“It makes a big difference if there’s a clear direction from the top to focus on combating climate change,” said Arjun Krishnaswami, a policy analyst at the Natural Resources Defense Council who co-authored a report in 2018 on how the department could do more to prioritize global warming. (The report’s other author, Tarak Shah, is the agency’s new chief of staff.)

The Energy Department is currently sitting on the authority to backstop more than $40 billion in low-interest loans that could, in theory, help bring new renewable, nuclear, carbon capture and storage technologies to the market. These loan programs have been largely untouched for years.

Ms. Granholm could revive the programs relatively quickly, though that would carry some risks.

The Obama administration used loan guarantees to support a number of novel clean-energy projects and companies, including Tesla, which quickly repaid its debts and later became the world’s largest electric-car manufacturer. But these programs also attracted fierce criticism from Republicans after the agency guaranteed a $535 million loan to Solyndra, a California solar company that went bankrupt.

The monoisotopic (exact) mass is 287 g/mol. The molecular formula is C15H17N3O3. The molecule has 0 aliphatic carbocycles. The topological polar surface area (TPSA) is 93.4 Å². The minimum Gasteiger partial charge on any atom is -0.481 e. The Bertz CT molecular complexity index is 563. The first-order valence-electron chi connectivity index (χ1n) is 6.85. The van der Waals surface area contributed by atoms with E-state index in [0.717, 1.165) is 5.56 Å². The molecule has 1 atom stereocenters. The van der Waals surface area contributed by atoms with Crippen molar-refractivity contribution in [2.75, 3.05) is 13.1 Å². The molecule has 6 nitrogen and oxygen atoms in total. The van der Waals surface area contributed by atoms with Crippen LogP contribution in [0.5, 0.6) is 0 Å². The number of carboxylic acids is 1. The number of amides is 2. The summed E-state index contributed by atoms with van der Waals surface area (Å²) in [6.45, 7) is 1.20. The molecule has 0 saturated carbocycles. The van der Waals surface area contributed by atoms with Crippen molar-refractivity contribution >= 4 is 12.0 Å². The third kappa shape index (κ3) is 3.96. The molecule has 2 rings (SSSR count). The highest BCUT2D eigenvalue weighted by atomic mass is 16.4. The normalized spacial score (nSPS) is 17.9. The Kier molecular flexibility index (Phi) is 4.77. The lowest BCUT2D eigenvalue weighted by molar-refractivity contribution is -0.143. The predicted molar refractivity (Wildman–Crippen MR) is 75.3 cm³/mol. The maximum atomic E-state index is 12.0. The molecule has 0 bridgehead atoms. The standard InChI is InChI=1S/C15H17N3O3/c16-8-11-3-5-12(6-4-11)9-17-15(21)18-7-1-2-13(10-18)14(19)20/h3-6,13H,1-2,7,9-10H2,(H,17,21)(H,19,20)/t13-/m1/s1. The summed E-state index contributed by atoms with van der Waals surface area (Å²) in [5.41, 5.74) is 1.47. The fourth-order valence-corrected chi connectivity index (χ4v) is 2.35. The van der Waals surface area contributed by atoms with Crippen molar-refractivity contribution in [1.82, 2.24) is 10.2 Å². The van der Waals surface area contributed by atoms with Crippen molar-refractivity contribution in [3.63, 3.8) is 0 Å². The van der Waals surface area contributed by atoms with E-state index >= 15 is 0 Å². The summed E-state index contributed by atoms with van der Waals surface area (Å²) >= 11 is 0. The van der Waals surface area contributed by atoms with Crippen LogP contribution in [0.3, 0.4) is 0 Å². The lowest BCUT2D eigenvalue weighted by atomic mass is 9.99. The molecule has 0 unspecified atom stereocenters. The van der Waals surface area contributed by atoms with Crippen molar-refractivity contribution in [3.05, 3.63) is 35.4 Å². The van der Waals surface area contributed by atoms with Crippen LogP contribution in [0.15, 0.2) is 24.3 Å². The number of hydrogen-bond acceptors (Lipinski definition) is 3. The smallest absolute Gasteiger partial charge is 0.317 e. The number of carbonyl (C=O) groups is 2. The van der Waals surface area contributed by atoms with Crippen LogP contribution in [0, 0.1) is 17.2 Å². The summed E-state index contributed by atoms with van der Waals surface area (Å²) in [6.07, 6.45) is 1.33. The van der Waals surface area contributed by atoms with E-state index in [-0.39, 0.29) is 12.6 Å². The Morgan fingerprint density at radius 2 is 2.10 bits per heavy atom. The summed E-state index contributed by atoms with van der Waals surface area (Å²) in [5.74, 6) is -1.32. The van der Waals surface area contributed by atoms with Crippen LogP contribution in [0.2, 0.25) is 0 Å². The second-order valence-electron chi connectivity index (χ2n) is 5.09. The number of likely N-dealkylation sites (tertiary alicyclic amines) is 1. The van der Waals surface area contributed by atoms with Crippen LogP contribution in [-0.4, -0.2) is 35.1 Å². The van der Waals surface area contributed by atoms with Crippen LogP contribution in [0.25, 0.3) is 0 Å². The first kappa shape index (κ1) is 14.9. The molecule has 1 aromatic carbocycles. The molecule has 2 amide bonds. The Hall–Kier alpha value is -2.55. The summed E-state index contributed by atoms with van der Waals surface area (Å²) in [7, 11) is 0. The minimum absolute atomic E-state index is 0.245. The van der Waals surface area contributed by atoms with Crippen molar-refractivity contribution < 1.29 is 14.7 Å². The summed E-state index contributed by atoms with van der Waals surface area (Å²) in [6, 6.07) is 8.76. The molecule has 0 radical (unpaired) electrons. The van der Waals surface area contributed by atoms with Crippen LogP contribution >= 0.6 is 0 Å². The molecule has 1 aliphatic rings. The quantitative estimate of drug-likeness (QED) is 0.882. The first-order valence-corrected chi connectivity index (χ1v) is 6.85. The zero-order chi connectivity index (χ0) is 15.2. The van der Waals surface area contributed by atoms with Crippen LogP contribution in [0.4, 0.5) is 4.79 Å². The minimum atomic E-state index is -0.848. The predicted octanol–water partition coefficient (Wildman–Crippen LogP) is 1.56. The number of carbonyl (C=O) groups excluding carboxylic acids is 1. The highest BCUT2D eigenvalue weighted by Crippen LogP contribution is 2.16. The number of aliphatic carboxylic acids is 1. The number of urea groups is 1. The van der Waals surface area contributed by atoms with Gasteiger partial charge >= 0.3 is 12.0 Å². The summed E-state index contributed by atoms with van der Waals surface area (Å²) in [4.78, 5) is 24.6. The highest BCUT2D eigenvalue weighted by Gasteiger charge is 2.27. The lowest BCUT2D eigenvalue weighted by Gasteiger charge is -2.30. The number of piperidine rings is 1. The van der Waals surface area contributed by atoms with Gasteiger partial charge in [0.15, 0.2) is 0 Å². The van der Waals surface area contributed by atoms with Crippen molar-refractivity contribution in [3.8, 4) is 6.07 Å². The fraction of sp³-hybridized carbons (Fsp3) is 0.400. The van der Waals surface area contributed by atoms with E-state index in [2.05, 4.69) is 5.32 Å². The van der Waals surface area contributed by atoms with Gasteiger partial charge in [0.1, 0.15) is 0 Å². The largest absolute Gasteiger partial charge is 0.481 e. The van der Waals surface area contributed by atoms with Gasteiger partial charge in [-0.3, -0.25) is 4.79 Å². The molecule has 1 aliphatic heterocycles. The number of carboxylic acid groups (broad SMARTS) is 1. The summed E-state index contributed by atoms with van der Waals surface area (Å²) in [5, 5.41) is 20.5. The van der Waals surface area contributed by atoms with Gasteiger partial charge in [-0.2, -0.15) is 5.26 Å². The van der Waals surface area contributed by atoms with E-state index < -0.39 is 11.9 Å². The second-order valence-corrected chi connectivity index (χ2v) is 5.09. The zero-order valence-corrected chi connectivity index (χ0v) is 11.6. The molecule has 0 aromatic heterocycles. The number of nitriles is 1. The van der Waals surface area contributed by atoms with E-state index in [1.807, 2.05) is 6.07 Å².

The Trump administration largely put the loan programs on hold, reflecting a conservative view that the federal government should mainly focus on early-stage research and leave the rest to the private sector.

Still, some experts have argued that the agency could do much more to help commercialize promising new technologies, and the loan program could be part of that.

“There’s a compelling argument that the government has a critical role to play in reducing the risk of bringing new technologies to market,” said Erin Burns, executive director of Carbon180, a nonprofit focused on carbon removal. “But it also means being willing to take a chance on things that may not work out.”

For the most part, the Energy Department can’t require companies to slash their emissions or adopt cleaner technologies — that’s largely the purview of the Environmental Protection Agency or Congress.

But there is one notable exception.

The Energy Department oversees energy efficiency standards for a wide array of appliances and equipment, such as light bulbs, refrigerators, water heaters and industrial motors. The Obama administration famously used these standards to help phase out traditional incandescent light bulbs in favor of models that consumed less electricity. The Trump administration, by contrast, loosened many of these standards, which sometimes face opposition from industry groups.

Mr. Biden has already ordered the Energy Department to revisit and consider tightening its efficiency rules. One recent report by the American Council for an Energy Efficient Economy estimated that, by doing so, the United States could avoid emitting some 2.9 billion tons of carbon dioxide by 2050 — equivalent to retiring at least 13 large coal plants.